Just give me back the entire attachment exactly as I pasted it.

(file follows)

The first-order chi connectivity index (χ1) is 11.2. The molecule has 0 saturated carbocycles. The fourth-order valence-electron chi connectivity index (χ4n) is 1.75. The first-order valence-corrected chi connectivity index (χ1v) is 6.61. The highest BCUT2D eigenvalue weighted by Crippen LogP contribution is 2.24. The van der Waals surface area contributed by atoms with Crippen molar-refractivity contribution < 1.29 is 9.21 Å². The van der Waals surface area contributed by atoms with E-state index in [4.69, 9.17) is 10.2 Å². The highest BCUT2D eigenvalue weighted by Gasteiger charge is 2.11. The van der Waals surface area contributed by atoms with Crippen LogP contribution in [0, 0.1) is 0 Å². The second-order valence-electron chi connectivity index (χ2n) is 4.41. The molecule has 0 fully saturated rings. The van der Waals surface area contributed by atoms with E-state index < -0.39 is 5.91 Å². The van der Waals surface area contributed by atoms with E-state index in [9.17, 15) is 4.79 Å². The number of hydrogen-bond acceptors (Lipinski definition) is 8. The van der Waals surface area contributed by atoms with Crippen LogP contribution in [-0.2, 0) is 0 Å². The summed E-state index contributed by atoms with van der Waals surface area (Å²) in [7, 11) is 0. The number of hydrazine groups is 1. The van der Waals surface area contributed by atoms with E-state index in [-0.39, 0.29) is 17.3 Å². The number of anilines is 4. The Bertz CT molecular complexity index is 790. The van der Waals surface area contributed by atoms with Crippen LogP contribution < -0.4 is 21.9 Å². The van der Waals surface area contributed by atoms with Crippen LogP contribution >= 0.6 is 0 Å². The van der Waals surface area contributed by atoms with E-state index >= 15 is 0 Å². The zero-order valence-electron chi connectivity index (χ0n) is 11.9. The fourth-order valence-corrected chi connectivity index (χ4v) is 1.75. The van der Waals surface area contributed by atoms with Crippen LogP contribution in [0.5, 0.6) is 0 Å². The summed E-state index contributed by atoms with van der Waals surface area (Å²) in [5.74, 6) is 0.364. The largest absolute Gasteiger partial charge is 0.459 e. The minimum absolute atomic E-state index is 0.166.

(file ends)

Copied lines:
The first-order chi connectivity index (χ1) is 11.2. The molecule has 0 saturated carbocycles. The fourth-order valence-electron chi connectivity index (χ4n) is 1.75. The first-order valence-corrected chi connectivity index (χ1v) is 6.61. The highest BCUT2D eigenvalue weighted by Crippen LogP contribution is 2.24. The van der Waals surface area contributed by atoms with Crippen molar-refractivity contribution < 1.29 is 9.21 Å². The van der Waals surface area contributed by atoms with E-state index in [4.69, 9.17) is 10.2 Å². The highest BCUT2D eigenvalue weighted by Gasteiger charge is 2.11. The van der Waals surface area contributed by atoms with Crippen LogP contribution in [0, 0.1) is 0 Å². The second-order valence-electron chi connectivity index (χ2n) is 4.41. The molecule has 0 fully saturated rings. The van der Waals surface area contributed by atoms with E-state index < -0.39 is 5.91 Å². The van der Waals surface area contributed by atoms with E-state index in [9.17, 15) is 4.79 Å². The number of hydrogen-bond acceptors (Lipinski definition) is 8. The van der Waals surface area contributed by atoms with Crippen LogP contribution in [-0.2, 0) is 0 Å². The summed E-state index contributed by atoms with van der Waals surface area (Å²) in [7, 11) is 0. The number of hydrazine groups is 1. The van der Waals surface area contributed by atoms with E-state index in [-0.39, 0.29) is 17.3 Å². The number of anilines is 4. The Bertz CT molecular complexity index is 790. The van der Waals surface area contributed by atoms with Crippen LogP contribution < -0.4 is 21.9 Å². The van der Waals surface area contributed by atoms with Crippen LogP contribution >= 0.6 is 0 Å². The van der Waals surface area contributed by atoms with E-state index >= 15 is 0 Å². The zero-order valence-electron chi connectivity index (χ0n) is 11.9. The fourth-order valence-corrected chi connectivity index (χ4v) is 1.75. The van der Waals surface area contributed by atoms with Crippen LogP contribution in [0.5, 0.6) is 0 Å². The summed E-state index contributed by atoms with van der Waals surface area (Å²) in [5.74, 6) is 0.364. The largest absolute Gasteiger partial charge is 0.459 e. The minimum absolute atomic E-state index is 0.166.